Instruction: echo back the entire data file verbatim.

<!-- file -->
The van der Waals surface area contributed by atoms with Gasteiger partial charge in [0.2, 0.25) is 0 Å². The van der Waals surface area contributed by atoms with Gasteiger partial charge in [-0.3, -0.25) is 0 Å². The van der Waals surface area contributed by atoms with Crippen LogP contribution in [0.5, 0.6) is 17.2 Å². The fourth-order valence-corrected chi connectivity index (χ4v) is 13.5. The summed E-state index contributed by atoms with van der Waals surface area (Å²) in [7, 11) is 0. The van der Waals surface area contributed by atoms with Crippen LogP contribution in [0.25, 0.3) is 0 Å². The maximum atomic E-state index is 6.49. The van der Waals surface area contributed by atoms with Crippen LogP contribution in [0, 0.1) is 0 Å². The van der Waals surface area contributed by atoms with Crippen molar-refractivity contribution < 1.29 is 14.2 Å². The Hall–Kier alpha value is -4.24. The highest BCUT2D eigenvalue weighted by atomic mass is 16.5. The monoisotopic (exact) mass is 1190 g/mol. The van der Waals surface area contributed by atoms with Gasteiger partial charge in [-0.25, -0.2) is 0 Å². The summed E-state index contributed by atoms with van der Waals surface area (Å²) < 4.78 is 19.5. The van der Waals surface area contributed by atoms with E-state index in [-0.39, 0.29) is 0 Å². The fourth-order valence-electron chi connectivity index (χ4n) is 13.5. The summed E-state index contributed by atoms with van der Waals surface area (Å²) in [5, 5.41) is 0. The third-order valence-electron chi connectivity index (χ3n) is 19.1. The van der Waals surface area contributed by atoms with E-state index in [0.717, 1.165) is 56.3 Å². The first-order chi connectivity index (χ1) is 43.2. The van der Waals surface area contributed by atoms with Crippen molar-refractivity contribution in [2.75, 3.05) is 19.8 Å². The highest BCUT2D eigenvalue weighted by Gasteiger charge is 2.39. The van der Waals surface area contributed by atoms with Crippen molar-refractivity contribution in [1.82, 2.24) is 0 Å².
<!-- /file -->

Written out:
The van der Waals surface area contributed by atoms with Gasteiger partial charge in [0.2, 0.25) is 0 Å². The van der Waals surface area contributed by atoms with Gasteiger partial charge in [-0.3, -0.25) is 0 Å². The van der Waals surface area contributed by atoms with Crippen LogP contribution in [0.5, 0.6) is 17.2 Å². The fourth-order valence-corrected chi connectivity index (χ4v) is 13.5. The summed E-state index contributed by atoms with van der Waals surface area (Å²) in [7, 11) is 0. The van der Waals surface area contributed by atoms with Crippen LogP contribution in [0.25, 0.3) is 0 Å². The maximum atomic E-state index is 6.49. The van der Waals surface area contributed by atoms with Crippen LogP contribution in [0, 0.1) is 0 Å². The van der Waals surface area contributed by atoms with Crippen molar-refractivity contribution < 1.29 is 14.2 Å². The Hall–Kier alpha value is -4.24. The highest BCUT2D eigenvalue weighted by atomic mass is 16.5. The monoisotopic (exact) mass is 1190 g/mol. The van der Waals surface area contributed by atoms with Gasteiger partial charge in [-0.25, -0.2) is 0 Å². The summed E-state index contributed by atoms with van der Waals surface area (Å²) < 4.78 is 19.5. The van der Waals surface area contributed by atoms with E-state index in [-0.39, 0.29) is 0 Å². The fourth-order valence-electron chi connectivity index (χ4n) is 13.5. The summed E-state index contributed by atoms with van der Waals surface area (Å²) in [5, 5.41) is 0. The third-order valence-electron chi connectivity index (χ3n) is 19.1. The van der Waals surface area contributed by atoms with E-state index in [0.717, 1.165) is 56.3 Å². The first-order chi connectivity index (χ1) is 43.2. The van der Waals surface area contributed by atoms with Crippen molar-refractivity contribution in [2.75, 3.05) is 19.8 Å². The highest BCUT2D eigenvalue weighted by Gasteiger charge is 2.39. The van der Waals surface area contributed by atoms with Crippen molar-refractivity contribution in [1.82, 2.24) is 0 Å².